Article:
By having the controls of the game be simple while keeping the puzzles complex and challenging, I was left using some lateral thinking while I listened to every conversation that came my way. This sort of easy to learn gameplay meshes perfectly with the entire theme of the game as it leaves the difficulty to be in the mind of the player. Personally, I was able to complete the 7 chapters of the game (10 sectors each) and the 7 optional challenge rooms. As players progress through the various chapters of the game, they will be faced with new ways to complete puzzles such as different types of energy or devices that can be used to move things or reach places. This leads directly back into the difficulty being in the player’s mind as players will have to figure out which item to use where and which technique to use in order to reach their goal. Sometimes players will have to use the tried and true while other times players will have to figure out an entirely new way of completing the puzzle.
Fairly early in the game, Ava will come across information about ‘the ground crew’. These people are very important to the story and will be in most conversations throughout the game. Outside of these conversations, players can learn more about these characters by reading tablets and listening to audio logs. Normally, I’d hate this because I feel like this is lazy way to convey story and feeling between characters. The difference in The Turing Test is that these sources of information are crafted with care and thought. Every one of them is important or thought-provoking or even both. If any of these sources isn’t expanding on a character or multiple characters’ relationship, it is explaining a concept that seems to have inspired the game.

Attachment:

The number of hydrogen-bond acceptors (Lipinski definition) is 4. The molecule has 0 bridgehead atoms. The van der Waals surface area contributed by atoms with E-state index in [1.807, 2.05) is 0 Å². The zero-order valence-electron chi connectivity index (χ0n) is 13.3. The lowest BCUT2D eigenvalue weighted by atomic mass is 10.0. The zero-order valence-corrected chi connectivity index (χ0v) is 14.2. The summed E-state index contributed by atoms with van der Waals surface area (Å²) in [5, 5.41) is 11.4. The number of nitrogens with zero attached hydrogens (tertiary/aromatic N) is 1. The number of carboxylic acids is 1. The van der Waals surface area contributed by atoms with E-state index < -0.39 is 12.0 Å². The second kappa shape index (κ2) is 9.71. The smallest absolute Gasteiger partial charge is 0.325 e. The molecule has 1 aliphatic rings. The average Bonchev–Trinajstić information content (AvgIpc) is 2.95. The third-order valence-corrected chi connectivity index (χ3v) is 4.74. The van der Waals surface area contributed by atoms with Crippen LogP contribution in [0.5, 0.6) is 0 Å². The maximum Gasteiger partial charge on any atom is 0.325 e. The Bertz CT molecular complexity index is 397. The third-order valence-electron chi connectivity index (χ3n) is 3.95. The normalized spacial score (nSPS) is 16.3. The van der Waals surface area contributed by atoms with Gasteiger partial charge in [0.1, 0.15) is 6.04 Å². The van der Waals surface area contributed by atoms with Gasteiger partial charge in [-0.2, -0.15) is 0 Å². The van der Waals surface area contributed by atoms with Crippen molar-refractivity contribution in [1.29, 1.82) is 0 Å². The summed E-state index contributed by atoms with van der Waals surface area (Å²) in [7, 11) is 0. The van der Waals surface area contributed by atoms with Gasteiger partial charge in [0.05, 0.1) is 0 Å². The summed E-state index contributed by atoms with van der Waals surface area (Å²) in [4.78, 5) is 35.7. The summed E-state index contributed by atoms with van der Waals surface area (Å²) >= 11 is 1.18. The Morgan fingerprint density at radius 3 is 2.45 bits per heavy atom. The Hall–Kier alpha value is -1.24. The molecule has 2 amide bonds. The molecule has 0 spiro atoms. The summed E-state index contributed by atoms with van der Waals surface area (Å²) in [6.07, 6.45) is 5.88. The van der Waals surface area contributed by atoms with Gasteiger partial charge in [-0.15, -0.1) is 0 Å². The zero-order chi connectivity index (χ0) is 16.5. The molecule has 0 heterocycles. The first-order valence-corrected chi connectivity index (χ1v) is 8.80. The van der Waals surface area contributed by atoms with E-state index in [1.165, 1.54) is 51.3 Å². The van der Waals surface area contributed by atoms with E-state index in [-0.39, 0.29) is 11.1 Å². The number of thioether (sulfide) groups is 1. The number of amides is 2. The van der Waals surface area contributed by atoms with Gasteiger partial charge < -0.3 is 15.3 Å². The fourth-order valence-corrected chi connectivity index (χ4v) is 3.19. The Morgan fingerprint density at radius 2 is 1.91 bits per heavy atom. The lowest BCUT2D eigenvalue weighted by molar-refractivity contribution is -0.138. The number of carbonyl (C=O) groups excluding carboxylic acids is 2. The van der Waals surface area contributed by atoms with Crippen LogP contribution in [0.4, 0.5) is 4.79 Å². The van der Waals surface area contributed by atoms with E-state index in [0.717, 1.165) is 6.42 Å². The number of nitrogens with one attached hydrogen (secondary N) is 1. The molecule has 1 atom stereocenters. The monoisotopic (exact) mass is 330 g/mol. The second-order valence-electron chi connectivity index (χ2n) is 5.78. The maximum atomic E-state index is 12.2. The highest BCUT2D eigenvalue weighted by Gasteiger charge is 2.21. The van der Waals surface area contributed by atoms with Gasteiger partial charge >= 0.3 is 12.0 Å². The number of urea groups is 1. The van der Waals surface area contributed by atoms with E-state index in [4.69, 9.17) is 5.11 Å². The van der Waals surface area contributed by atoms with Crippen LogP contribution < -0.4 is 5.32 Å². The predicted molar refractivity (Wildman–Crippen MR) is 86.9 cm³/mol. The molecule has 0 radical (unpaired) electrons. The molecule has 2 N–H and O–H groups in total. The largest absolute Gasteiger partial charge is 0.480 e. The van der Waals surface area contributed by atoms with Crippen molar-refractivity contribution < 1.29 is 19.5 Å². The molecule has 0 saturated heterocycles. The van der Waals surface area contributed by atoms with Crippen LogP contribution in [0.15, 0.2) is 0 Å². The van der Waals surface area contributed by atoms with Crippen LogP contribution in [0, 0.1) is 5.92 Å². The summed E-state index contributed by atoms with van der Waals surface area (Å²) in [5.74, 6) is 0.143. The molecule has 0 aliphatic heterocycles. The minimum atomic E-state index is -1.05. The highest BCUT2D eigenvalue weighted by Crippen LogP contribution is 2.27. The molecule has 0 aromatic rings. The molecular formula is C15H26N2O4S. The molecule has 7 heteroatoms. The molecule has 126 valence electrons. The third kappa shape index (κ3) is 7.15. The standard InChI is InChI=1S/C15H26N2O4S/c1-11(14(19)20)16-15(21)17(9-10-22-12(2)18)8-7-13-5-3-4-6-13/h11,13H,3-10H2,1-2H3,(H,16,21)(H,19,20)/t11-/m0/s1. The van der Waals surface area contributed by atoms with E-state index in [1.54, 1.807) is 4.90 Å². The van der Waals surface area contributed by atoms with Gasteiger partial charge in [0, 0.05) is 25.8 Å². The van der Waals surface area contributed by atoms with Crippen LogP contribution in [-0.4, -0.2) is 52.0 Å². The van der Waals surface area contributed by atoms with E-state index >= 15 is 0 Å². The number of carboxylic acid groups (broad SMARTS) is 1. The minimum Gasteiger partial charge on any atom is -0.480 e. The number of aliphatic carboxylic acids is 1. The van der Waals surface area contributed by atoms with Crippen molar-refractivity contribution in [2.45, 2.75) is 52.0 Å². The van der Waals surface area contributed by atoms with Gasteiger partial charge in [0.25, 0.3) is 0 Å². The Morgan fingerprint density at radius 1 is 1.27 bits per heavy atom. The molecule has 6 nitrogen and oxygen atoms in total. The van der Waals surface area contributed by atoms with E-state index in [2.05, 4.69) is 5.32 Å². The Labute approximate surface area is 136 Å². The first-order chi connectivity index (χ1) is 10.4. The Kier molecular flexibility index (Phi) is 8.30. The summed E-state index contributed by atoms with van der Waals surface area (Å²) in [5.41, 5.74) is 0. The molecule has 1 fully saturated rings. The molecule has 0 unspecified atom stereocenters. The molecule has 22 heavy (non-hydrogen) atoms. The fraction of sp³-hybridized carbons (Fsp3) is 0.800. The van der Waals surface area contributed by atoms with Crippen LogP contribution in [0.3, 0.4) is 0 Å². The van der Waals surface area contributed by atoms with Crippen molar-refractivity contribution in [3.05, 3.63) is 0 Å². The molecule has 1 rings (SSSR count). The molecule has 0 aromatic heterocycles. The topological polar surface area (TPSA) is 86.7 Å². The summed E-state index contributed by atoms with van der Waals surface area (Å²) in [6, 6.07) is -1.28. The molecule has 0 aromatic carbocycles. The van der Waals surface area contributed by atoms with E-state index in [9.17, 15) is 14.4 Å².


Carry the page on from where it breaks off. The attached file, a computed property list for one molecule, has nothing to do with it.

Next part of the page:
After spending quite a bit of time reading/listening about/to the ground crew, I began to feel like something was a bit off. I won’t explain exactly when I got the feeling, but I will say that it seemed Ava was reading my mind because her words and how she delivered them seemed disturbed. This kind of pacing is wonderful and can only be accomplished by a team that thinks like the player. On top of what Ava started to do, even the game’s music seemed to take on a more ominous tone that only became more and more fitting throughout the chapters of the game.
I could go on and on about this game. I may get some hate for this, but I personally put this game above Portal itself. A game being funny is one thing and has many merits of its own. On the other hand though, a game that teaches you something and makes you think (while looking, sounding, and playing gorgeously) is even more valuable in my mind. From the puzzles reflecting ideas, concepts, and even past conversations to the optional rooms requiring lateral thinking that is brought up several sectors after the room that needs it, The Turing Test truly will test you. I personally do not believe there are ‘perfect’ games, but if I were the judge that decided if The Turing Test could pass as one, I’d have a hard time making up my mind.
REVIEW CODE: Here at Brash Games we have a strict Review Code policy, Paul Ryan owner / editor is the only member of staff at Brash Games permitted to obtain review code and distribute it within the Brash Games review team. No other person is permitted to request review code and or send review links or contact the publishers in any way whatsoever. Should you wish to send us review code please email paulryan-at-brashgames.co.uk